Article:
Up For Debate: Grade Inflation
A California law school raises grades to help students be more competitive.
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The Responsibility Project
Is it ethical for a law school to retroactively raise the grades of students and graduates in order to increase their employment chances?
The Chronicle of Higher Education reports that Loyola Law School in Los Angeles will “boost by one step” the previously-earned grades of all current students as well as graduates from 2007 onward, to help them “remain competitive with other California law schools.”
The grade inflation means “what previously was a B- would be a B, what previously was a B would be a B+, and so forth,” explained Dean Victor J. Gold, who noted that Loyola’s previously tougher grading system had been “sending incorrect information about our students, and frankly, it was putting them at an unfair competitive disadvantage in a pretty tough job market.”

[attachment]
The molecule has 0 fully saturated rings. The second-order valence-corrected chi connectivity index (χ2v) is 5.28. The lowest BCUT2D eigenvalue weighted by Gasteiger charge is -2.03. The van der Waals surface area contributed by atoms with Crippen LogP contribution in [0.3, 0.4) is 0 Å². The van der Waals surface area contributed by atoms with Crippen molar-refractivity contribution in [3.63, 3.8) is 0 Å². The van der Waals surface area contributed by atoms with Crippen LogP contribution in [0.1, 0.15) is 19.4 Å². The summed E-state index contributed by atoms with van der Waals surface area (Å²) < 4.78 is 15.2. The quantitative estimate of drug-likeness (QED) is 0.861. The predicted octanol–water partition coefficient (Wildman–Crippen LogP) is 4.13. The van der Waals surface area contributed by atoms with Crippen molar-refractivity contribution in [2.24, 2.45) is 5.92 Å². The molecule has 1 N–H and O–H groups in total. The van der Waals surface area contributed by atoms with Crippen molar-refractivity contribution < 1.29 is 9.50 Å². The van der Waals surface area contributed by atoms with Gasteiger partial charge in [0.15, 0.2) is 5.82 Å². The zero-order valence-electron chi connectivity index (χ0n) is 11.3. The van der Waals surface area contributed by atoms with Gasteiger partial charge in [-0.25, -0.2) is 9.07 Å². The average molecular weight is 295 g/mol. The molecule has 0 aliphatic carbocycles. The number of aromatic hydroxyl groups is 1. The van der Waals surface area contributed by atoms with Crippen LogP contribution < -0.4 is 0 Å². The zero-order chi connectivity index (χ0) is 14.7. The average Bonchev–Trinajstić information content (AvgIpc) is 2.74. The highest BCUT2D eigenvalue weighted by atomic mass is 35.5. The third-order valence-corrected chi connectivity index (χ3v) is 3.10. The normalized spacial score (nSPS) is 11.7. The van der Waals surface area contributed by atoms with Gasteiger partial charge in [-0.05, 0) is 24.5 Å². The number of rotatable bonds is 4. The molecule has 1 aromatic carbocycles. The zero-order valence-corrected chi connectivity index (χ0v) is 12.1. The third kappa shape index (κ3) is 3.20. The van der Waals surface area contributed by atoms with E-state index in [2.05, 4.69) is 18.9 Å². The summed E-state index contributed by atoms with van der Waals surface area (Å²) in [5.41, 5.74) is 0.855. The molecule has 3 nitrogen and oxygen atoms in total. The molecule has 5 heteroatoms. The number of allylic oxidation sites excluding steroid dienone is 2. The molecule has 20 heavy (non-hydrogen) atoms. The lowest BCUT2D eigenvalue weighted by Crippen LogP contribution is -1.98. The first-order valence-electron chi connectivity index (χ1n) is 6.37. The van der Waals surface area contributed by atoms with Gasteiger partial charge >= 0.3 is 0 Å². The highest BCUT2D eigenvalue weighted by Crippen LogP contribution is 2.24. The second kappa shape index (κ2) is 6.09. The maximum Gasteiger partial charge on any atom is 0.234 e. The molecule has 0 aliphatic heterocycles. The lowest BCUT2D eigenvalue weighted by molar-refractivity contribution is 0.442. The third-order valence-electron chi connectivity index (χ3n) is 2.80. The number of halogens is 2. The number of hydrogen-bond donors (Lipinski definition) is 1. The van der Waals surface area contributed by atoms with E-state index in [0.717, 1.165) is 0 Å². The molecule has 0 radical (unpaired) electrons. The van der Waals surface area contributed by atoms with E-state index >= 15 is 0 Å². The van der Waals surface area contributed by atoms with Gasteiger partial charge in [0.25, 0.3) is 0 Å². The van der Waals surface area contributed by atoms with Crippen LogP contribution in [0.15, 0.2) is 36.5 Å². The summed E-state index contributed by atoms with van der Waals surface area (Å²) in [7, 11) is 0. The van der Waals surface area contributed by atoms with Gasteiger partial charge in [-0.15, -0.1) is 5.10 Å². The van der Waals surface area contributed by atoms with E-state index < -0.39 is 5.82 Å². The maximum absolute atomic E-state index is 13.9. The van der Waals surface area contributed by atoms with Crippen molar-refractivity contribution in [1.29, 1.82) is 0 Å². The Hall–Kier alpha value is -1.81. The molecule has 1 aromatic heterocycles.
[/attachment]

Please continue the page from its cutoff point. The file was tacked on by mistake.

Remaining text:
“Although employers often gauge law students' academic achievement based on their class rank,” says The Chronicle, “some governmental agencies will not consider hiring students with less than a B average.” With Loyola’s first-year student average of B- “you automatically exclude them from employment with those agencies," said Dean Gold. "We're not trying to make them look better than other comparable students at other schools. We just want them to be on an even playing field."
Blogger and Harvard Law alum Elie Mystal disagreed, however, writing on Above The Law: “That’s not just inflation; that’s a rewriting of history.”